Washington State House Democrats


Week 4 Legislative Update from Rep. Farrell

Dear Friends:

Greetings from Olympia! It is such a privilege to represent you, and I’d like to update you on some of the work I’ve been doing. I serve on the Early Learning and Human Services Committee, the Environment Committee, and the Transportation Committee, and I’m working hard to provide great educational opportunities for our kids, protect our environment, and ensure we have a strong economy. I’m the prime sponsor on bills that will protect children’s privacy, help make more land available for affordable housing near transit stations, and improve the level of childcare in the state.

The highlight of my day is when a group of constituents stops by to teach me about the issues they care about. It’s truly inspiring to meet with people who have made the trek down from the 46th District to make sure their voices are heard. If you ever plan on coming down to Olympia here is some helpful information about visiting the legislature. I’d love to see you!

Farrell & Riccelli
Looking over a bill with fellow Democratic Freshman Marcus Riccelli (Spokane) during a committee meeting.

In addition to the updates on specific issues I’m working on, I’ll be featuring some of the major bills the legislature will be considering this year.  Education is an issue many of us care about, so here’s an update on that front.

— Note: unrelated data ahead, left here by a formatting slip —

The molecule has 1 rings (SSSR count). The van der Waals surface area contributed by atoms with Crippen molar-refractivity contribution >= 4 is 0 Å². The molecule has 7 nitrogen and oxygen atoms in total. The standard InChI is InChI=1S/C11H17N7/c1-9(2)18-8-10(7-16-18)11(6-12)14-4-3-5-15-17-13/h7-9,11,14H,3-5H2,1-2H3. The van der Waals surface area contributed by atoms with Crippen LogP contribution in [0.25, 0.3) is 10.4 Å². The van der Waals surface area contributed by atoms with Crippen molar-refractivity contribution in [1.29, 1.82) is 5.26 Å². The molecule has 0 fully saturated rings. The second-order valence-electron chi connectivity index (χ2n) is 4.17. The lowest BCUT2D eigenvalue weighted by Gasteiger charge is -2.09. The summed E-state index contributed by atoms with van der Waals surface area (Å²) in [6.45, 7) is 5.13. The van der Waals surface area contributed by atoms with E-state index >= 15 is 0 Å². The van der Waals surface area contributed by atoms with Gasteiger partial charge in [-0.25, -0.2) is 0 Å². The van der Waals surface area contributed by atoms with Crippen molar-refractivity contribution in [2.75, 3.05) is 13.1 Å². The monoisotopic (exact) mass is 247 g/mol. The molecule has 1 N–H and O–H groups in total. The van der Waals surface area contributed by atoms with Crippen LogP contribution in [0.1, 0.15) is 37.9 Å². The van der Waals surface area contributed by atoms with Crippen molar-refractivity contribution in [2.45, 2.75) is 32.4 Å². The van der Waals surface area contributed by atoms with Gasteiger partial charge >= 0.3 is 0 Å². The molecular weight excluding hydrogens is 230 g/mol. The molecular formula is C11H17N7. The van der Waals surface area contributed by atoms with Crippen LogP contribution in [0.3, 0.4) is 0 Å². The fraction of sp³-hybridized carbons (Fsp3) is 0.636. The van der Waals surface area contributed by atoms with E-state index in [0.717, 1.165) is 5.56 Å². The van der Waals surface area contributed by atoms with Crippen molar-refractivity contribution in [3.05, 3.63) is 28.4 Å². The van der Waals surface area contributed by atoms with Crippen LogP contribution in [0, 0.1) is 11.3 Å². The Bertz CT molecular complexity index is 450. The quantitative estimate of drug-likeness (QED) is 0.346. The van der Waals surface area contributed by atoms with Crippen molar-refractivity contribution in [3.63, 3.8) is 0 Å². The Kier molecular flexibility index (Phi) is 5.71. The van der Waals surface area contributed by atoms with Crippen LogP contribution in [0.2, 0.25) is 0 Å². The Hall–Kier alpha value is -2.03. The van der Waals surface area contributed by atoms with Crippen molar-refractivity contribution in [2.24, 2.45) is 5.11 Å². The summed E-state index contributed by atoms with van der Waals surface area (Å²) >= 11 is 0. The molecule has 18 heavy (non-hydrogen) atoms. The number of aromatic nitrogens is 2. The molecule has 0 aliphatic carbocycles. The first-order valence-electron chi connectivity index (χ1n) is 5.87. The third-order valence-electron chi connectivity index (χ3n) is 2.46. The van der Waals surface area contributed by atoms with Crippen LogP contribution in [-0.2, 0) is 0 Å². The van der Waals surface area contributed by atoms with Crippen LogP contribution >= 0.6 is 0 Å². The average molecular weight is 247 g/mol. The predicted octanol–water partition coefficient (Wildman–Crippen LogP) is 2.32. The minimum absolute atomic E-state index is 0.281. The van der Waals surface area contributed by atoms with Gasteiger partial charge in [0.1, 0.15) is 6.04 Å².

A Great Education for All Kids

It is extremely important to me that we improve education for all kids in Washington State – that means improving learning opportunities for our very youngest learners, making major improvements to our K-12 system, and keeping higher education affordable. This week I’ll focus on K-12 efforts.

Washington State’s spending per pupil is below the national average, and in the past few years we’ve watched our enrollment go up while State funding has slipped. The House Democrats have championed legislation to reform our public schools. Two of the biggest reforms were passed a few years ago – HB 2776 and HB 2261. These measures redefined “basic education” and provided a road map for fully funding basic education by the year 2018. Full compliance with these two measures will get us back on the right track with keeping our promise to fully fund our public schools – an opinion reaffirmed by the state Supreme Court in the McCleary decision.

We’ve also enacted additional reforms to other parts of public education in response to issues that needed fixing. A new Teacher/Principal Evaluation Program, passed last year, will ensure a great teacher is in front of every student in every school. We’ve also adopted Common Core Standards to ensure our students are learning what they need to know so they can be successful in life after high school.

But despite adopting these sweeping reforms, some are calling for new measures that take our schools in another direction. A recent article in the Washington Post, while not referencing our state specifically, shines some light on a national school reform effort with an agenda that appears to be mirrored in legislation being introduced here.

More reforms aren’t needed – we’ve passed plenty of reforms, but now it’s time for us to fund them. Funding education right, and ensuring that we comply with the McCleary mandate, is a task legislators are tackling head-on this session. I’ll continue to provide updates on our progress.